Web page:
What can we learn from the genomes of the novel coronavirus? Chitra Pattabiraman, covidgyan.in
When will a COVID-19 vaccine be ready? Shahid Jameel, 22 March 2020, The Hindu.
On the possible reasons behind slower spread and low number of deaths in India
Jacob John: I can think of three points, at least. First, we went into a lockdown early in and out. It's a good thing that we have decreased the contact between individuals and that might have had an impact and that's the biologically possible bit. But I think what we are really seeing is just a tip of the iceberg. We are later in the epidemic than most other countries, and our testing algorithms have been very restrictive to say the least. India is a very large country proportionate to the rest of the world, and we've only been testing if you had history of contact with the case for very long time. We don't see enough of the severe acute respiratory infections being tested.
Deaths come much later after the infection than we earlier anticipated, so deaths will come. I think we are too early in this game to talk about how many deaths or cases are going to be there. We've done some things well such as being able to decrease contacts. But decreasing contacts has only bought us time, it's not changed the entire story yet. The story is going to play out over a few months and that's what we’ll see. Hopefully there are things that might work in our favor – one is the extremely high temperatures, but there's no evidence yet to suggest that that's going to happen.
On comparison between different testing methods
Gagandeep Kang: RT-PCR is essentially detecting the presence of the virus – whether the virus is capable of replication or not – you're looking for the nucleic acid inside the virus. Genome of the virus is a long string of RNA which is wrapped in a ball of protein; you can either look for the RNA or you can look for the protein. Nucleic acid amplification technologies look for the RNA. So, RT-PCR is a very sensitive test – it detects the really tiny amounts of the virus. People say that the sensitivity of RT-PCR is 70%, which means that out of hundred infected people at the time that you test them, you will get only 70 RT-PCR positive. How is that sensitive? It's because a lot of the problems with the tests come in how samples are collected for the tests. Also, it’s not easy to do a nasopharyngeal swab or a deep oropharyngeal swab, so your test is going to be a false negative. So, RT-PCR assays need to be done well to be sensitive. They are also very specific, so you don't usually get false positives on an RT-PCR.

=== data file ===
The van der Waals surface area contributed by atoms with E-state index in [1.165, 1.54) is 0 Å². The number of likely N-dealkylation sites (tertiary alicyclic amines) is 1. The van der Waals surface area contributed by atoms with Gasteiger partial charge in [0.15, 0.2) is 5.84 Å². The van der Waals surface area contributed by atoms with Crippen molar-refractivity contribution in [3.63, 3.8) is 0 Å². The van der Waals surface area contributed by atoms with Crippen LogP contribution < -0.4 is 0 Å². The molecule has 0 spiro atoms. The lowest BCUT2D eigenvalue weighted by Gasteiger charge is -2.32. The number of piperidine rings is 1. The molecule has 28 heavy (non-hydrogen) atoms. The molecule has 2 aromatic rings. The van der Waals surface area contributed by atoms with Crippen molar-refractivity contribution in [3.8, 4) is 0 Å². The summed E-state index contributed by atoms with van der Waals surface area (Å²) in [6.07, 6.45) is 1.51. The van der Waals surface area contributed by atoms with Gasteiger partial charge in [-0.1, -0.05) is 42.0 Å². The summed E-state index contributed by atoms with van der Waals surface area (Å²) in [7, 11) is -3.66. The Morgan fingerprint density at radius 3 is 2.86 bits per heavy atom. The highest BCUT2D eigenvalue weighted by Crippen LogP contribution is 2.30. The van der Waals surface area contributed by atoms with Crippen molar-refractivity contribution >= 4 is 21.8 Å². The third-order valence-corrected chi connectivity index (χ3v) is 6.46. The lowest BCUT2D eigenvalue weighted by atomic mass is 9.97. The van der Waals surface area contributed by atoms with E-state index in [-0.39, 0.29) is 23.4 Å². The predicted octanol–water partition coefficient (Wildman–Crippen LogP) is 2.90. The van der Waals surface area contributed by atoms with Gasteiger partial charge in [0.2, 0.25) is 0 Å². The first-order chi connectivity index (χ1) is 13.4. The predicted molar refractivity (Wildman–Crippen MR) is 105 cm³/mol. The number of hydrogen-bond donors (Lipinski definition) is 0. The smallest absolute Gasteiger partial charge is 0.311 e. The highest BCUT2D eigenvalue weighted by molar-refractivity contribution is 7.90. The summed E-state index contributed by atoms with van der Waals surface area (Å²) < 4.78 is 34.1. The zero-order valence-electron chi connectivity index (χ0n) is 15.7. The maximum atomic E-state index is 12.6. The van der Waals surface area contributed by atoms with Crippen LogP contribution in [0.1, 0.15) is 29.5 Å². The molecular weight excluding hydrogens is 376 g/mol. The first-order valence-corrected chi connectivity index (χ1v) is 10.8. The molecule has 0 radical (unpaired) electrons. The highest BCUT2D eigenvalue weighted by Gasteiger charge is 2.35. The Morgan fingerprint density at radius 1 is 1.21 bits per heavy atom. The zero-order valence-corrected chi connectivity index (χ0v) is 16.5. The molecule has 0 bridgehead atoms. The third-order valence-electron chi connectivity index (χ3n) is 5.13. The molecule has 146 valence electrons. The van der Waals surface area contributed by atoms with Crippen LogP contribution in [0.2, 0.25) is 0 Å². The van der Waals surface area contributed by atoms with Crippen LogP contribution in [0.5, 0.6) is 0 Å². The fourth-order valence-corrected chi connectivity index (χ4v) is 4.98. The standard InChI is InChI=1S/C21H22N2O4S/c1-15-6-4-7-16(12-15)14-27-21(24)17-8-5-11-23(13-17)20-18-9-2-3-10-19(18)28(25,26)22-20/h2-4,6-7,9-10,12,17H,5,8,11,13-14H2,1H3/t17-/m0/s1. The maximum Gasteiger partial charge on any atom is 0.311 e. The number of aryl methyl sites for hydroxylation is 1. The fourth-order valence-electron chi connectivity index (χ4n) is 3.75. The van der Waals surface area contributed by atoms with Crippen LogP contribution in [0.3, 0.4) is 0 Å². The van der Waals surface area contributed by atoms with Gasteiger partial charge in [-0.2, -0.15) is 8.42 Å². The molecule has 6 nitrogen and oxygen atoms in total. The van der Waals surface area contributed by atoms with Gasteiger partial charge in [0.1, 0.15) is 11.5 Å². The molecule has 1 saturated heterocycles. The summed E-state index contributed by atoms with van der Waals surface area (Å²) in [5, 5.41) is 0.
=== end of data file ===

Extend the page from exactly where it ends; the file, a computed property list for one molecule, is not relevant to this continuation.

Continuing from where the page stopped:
An antigen test looking for the protein would be extremely useful, because most of the formats that are used for antigen detection are ones that are easily available in many parts of the country. These can include ELISA formats that many laboratories are familiar with. You could also do the antigen testing in a variety of different ways. You could have approaches that are aptamers which is short strings of nucleic acids that can bind to various components. You can have approaches that make it into a really rapid test, such as the lateral flow formats where you put a drop of your sample on a piece of paper and then it gives you a signal that is detected as lines on the paper. These kinds of lateral flow formats have already been adapted for the identification of antibodies such as IgM, which comes up first in infection followed by IGG. These are also the rapid tests that have just been withdrawn from India because of their poor performance.
Antibody tests measure how you respond to the viral infection, so they don't become positive early in the infection. Your body needs time to recognize that the virus is there and then react to it by making antibodies. So, you don't see antibodies till at least a week to two weeks after you have the infection. Usually the first antibody you'll see is IgM and that comes up 7 to 10 days after you have started to have symptoms. IgG antibody comes up usually in the third week of infection. By the time the antibodies start coming up, your RT-PCR is going to start to miss cases because there will be less and less virus since the body is now handling the infection.
For every test, you have to identify the users of that test as well as its limitations. So, if you have to do testing in the first week, it has to be RT-PCR or antigen test, and and from the second week onwards, you can think about antibody test. Be aware that antibody tests have limitations in that their sensitivity and specificity is not perfect; you can have both false positives as well as false negatives with his test.
Suggested reading: What is the rapid antibody blood test for COVID-19? Shahid Jameel, Fit (The Quint), 28 April 2020
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Watch the webinar HERE.